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The Reporter

A free quarterly publication featuring program updates, several summaries of affiliates' research, and news about the NBER
Author(s): Jeffrey A. Frankel
In the years since the severe global financial crisis of 2008,1 macroprudential policies have attracted interest as a potential additional set of tools to complement ordinary monetary policy, a possible means of counteracting financial market excesses and subsequent crashes. In the six years since my last report,2 members of the International Finance and Macroeconomics Program have written over 600 working papers. Many have been published subsequently in leading journals...

Research Summaries

A great deal of evidence suggests that different patterns of economic development are causally related to differences in economic institutions. Countries that create inclusive and secure property rights and the rule of law grow, while those that do not stagnate or decline.1 But why do economic institutions vary so much across, and even within, countries? Though there are different approaches to this question, a central one emphasizes that economic institutions (conceived...
Author(s): John F. Helliwell
This emerging field broadens economic analysis by using measures of subjective well-being to help address a core issue in economics–how to make best use of scarce resources–by redefining "best use." It is now more than 40 years since Richard Easterlin first advocated using measures of subjective well-being to judge the quality of life.1 I came to see the necessity of such a broadening only after seeing that it was inadequate to assess the consequences of democracy2 and of...
A growing economics literature is seeking to understand the effects of early childhood influences on later life outcomes. While much recent work explores the effects of health measured at birth, my work and that of others demonstrates the importance of events in early life–but after birth–on long-term outcomes. A recent review by Douglas Almond and Janet Currie concludes that child and family characteristics measured at school entry explain as much of the variation in...
In policy and academic discussions of recent years, few topics have generated more interest than fiscal multipliers, which measure how much a dollar of increased government spending or reduced taxes raises output. Indeed, the magnitude of fiscal multipliers is at the core of debates about whether governments should try to stimulate their economies during a recession. Bitter disagreement in the United States and elsewhere about the course of fiscal policy during the Great...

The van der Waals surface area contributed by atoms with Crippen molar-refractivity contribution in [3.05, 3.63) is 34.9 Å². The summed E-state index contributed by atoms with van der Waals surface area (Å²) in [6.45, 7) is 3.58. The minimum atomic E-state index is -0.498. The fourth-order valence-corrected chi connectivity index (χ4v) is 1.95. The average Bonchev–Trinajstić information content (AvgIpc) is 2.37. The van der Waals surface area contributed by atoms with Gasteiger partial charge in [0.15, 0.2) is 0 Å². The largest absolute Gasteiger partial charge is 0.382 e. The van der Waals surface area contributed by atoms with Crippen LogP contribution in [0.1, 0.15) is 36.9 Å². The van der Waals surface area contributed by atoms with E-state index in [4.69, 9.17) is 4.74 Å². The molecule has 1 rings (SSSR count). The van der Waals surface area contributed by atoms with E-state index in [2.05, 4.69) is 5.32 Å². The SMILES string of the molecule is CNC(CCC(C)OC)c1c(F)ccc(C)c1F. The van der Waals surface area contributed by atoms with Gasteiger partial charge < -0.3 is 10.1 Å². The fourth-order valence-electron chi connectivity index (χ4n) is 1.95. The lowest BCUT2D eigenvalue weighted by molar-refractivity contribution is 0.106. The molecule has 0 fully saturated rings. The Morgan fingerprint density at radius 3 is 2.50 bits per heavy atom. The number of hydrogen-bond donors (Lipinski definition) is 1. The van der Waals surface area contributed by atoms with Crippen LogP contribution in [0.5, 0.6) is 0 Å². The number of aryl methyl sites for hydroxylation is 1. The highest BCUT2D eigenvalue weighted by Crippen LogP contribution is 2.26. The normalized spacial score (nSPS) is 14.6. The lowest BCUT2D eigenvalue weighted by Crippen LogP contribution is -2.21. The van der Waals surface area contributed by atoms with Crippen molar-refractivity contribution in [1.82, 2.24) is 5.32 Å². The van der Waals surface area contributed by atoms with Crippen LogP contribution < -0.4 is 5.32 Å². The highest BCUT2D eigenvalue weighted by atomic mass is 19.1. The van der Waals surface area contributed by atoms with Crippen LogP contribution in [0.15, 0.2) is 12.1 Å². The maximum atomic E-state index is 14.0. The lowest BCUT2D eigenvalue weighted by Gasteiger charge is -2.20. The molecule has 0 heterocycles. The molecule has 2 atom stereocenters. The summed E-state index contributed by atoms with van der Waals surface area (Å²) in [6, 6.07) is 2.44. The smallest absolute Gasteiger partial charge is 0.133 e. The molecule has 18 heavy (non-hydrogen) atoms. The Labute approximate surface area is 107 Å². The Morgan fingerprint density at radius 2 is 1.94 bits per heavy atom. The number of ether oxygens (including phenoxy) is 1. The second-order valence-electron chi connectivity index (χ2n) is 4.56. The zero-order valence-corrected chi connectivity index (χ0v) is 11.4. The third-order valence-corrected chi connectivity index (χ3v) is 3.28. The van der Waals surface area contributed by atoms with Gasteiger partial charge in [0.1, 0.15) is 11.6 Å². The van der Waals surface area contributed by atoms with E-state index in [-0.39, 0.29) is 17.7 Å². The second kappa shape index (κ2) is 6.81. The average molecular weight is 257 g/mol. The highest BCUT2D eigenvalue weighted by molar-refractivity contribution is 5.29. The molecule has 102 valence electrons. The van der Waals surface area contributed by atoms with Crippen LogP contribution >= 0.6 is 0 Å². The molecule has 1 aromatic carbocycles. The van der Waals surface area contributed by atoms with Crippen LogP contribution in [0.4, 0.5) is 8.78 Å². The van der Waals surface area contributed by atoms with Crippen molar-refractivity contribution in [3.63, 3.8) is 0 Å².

Fryer Receives John Bates Clark Medal NBER Research Associate Roland G. Fryer, Jr. received the American Economic Association's John Bates Clark Medal for 2015. This annual award recognizes the American economist under the age of 40 who has made the most substantial contribution to economic thought and knowledge. This year's prize citation highlights Fryer's "innovative and creative research contributions [that] have deepened our understanding of the sources, magnitude,...


    Improving the Measurement of Consumer Expenditures Edited by Christopher D. Carroll, Thomas F. Crossley, and John Sabelhaus Studies in Income and Wealth, volume 74 $130.00 Robust and reliable measures of consumer expenditures are essential for analyzing aggregate economic activity and for measuring differences in household circumstances. Many countries, including the United States, are embarking on ambitious projects to redesign surveys of consumer spending, with...

Meetings & Conferences, Spring 2015


  • Article
    Productivity, Innovation, and Entrepreneurship The NBER's Productivity, Innovation, and Entrepreneurship Program, co-directed by Nicholas Bloom of Stanford University and Josh Lerner of Harvard University, met in Cambridge on March 20. These papers were discussed: David C. Chan, Jr., Stanford University and NBER, "The Efficiency of Slacking Off: Evidence from the Emergency Department" (NBER Working Paper No. 20068) Ariel Dora Stern, Harvard University, "...


  • Article
    Retirement & Health Benefits in the Public Sector An NBER conference, "Retirement & Health Benefits in the Public Sector," took place in Cambridge on April 10-11. Research Associates Robert L. Clark of North Carolina State University and Joseph P. Newhouse of Harvard University organized the meeting. These papers were discussed: Jeffrey R. Brown, University of Illinois at Urbana-Champaign and NBER, and George Pennacchi, University of Illinois at Urbana-...

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